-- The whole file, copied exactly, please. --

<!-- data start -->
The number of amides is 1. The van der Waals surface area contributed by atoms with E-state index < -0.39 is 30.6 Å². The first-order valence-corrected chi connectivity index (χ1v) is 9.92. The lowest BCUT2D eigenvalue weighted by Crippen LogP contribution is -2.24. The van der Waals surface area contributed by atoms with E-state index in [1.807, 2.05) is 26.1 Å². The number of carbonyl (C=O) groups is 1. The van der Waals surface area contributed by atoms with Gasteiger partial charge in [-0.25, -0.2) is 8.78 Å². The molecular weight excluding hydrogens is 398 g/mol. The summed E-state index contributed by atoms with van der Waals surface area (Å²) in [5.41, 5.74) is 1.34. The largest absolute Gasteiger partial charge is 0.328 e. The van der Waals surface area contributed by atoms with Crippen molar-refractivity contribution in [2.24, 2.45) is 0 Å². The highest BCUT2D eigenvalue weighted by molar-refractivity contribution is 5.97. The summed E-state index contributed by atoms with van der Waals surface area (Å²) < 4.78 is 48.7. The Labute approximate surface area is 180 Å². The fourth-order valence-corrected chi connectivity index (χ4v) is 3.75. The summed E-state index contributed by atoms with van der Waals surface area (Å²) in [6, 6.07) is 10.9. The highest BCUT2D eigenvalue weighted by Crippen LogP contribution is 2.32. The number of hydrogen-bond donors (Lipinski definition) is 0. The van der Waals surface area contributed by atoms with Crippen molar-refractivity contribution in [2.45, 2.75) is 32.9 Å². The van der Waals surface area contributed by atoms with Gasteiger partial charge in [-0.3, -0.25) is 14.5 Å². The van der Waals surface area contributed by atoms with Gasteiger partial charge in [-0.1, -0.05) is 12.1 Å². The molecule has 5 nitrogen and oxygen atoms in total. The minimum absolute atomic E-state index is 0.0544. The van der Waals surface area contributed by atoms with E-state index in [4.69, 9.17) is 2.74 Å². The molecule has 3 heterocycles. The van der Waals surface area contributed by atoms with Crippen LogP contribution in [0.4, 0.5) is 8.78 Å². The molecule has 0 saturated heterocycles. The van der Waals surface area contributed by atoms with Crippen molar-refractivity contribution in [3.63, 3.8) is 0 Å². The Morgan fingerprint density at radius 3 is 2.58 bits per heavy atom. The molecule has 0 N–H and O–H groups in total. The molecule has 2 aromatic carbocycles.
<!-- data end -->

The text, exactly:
The number of amides is 1. The van der Waals surface area contributed by atoms with E-state index < -0.39 is 30.6 Å². The first-order valence-corrected chi connectivity index (χ1v) is 9.92. The lowest BCUT2D eigenvalue weighted by Crippen LogP contribution is -2.24. The van der Waals surface area contributed by atoms with E-state index in [1.807, 2.05) is 26.1 Å². The number of carbonyl (C=O) groups is 1. The van der Waals surface area contributed by atoms with Gasteiger partial charge in [-0.25, -0.2) is 8.78 Å². The molecular weight excluding hydrogens is 398 g/mol. The summed E-state index contributed by atoms with van der Waals surface area (Å²) in [5.41, 5.74) is 1.34. The largest absolute Gasteiger partial charge is 0.328 e. The van der Waals surface area contributed by atoms with Crippen molar-refractivity contribution in [2.24, 2.45) is 0 Å². The highest BCUT2D eigenvalue weighted by molar-refractivity contribution is 5.97. The summed E-state index contributed by atoms with van der Waals surface area (Å²) < 4.78 is 48.7. The Labute approximate surface area is 180 Å². The fourth-order valence-corrected chi connectivity index (χ4v) is 3.75. The summed E-state index contributed by atoms with van der Waals surface area (Å²) in [6, 6.07) is 10.9. The highest BCUT2D eigenvalue weighted by Crippen LogP contribution is 2.32. The number of hydrogen-bond donors (Lipinski definition) is 0. The van der Waals surface area contributed by atoms with Crippen molar-refractivity contribution in [2.45, 2.75) is 32.9 Å². The van der Waals surface area contributed by atoms with Gasteiger partial charge in [-0.3, -0.25) is 14.5 Å². The van der Waals surface area contributed by atoms with Gasteiger partial charge in [-0.1, -0.05) is 12.1 Å². The molecule has 5 nitrogen and oxygen atoms in total. The minimum absolute atomic E-state index is 0.0544. The van der Waals surface area contributed by atoms with E-state index in [4.69, 9.17) is 2.74 Å². The molecule has 3 heterocycles. The van der Waals surface area contributed by atoms with Crippen LogP contribution in [0.4, 0.5) is 8.78 Å². The molecule has 0 saturated heterocycles. The van der Waals surface area contributed by atoms with Crippen molar-refractivity contribution in [3.63, 3.8) is 0 Å². The Morgan fingerprint density at radius 3 is 2.58 bits per heavy atom. The molecule has 0 N–H and O–H groups in total. The molecule has 2 aromatic carbocycles.